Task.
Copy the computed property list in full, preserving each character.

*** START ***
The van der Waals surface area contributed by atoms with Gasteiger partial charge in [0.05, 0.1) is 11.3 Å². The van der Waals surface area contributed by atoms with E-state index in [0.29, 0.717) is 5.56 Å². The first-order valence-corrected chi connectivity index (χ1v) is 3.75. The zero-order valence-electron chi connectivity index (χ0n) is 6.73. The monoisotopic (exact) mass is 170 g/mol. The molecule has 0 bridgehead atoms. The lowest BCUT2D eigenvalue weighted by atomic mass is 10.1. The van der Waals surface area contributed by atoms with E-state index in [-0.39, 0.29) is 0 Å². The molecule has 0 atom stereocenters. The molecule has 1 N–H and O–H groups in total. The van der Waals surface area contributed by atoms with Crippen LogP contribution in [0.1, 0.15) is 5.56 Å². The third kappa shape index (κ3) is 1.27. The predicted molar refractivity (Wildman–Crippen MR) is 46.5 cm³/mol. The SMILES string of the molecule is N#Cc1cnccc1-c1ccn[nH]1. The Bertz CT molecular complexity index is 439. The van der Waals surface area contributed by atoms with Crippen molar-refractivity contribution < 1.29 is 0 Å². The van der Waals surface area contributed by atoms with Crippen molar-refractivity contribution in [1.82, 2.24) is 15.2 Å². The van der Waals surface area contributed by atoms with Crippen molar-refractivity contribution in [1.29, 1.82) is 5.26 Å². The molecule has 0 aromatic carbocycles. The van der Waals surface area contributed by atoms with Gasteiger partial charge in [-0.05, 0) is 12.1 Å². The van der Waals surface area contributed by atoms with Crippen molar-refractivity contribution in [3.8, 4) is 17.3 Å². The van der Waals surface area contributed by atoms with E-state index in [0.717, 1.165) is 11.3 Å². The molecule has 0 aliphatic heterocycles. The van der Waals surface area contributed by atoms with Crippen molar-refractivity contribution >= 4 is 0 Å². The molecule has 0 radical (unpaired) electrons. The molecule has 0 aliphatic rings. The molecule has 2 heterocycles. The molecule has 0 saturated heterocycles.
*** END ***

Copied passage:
The van der Waals surface area contributed by atoms with Gasteiger partial charge in [0.05, 0.1) is 11.3 Å². The van der Waals surface area contributed by atoms with E-state index in [0.29, 0.717) is 5.56 Å². The first-order valence-corrected chi connectivity index (χ1v) is 3.75. The zero-order valence-electron chi connectivity index (χ0n) is 6.73. The monoisotopic (exact) mass is 170 g/mol. The molecule has 0 bridgehead atoms. The lowest BCUT2D eigenvalue weighted by atomic mass is 10.1. The van der Waals surface area contributed by atoms with E-state index in [-0.39, 0.29) is 0 Å². The molecule has 0 atom stereocenters. The molecule has 1 N–H and O–H groups in total. The van der Waals surface area contributed by atoms with Crippen LogP contribution in [0.1, 0.15) is 5.56 Å². The third kappa shape index (κ3) is 1.27. The predicted molar refractivity (Wildman–Crippen MR) is 46.5 cm³/mol. The SMILES string of the molecule is N#Cc1cnccc1-c1ccn[nH]1. The Bertz CT molecular complexity index is 439. The van der Waals surface area contributed by atoms with Crippen molar-refractivity contribution < 1.29 is 0 Å². The van der Waals surface area contributed by atoms with Crippen molar-refractivity contribution in [1.82, 2.24) is 15.2 Å². The van der Waals surface area contributed by atoms with Crippen molar-refractivity contribution in [1.29, 1.82) is 5.26 Å². The molecule has 0 aromatic carbocycles. The van der Waals surface area contributed by atoms with Gasteiger partial charge in [-0.05, 0) is 12.1 Å². The van der Waals surface area contributed by atoms with Crippen molar-refractivity contribution in [3.8, 4) is 17.3 Å². The van der Waals surface area contributed by atoms with E-state index in [0.717, 1.165) is 11.3 Å². The molecule has 0 aliphatic heterocycles. The van der Waals surface area contributed by atoms with Crippen molar-refractivity contribution >= 4 is 0 Å². The molecule has 0 radical (unpaired) electrons. The molecule has 0 aliphatic rings. The molecule has 2 heterocycles. The molecule has 0 saturated heterocycles.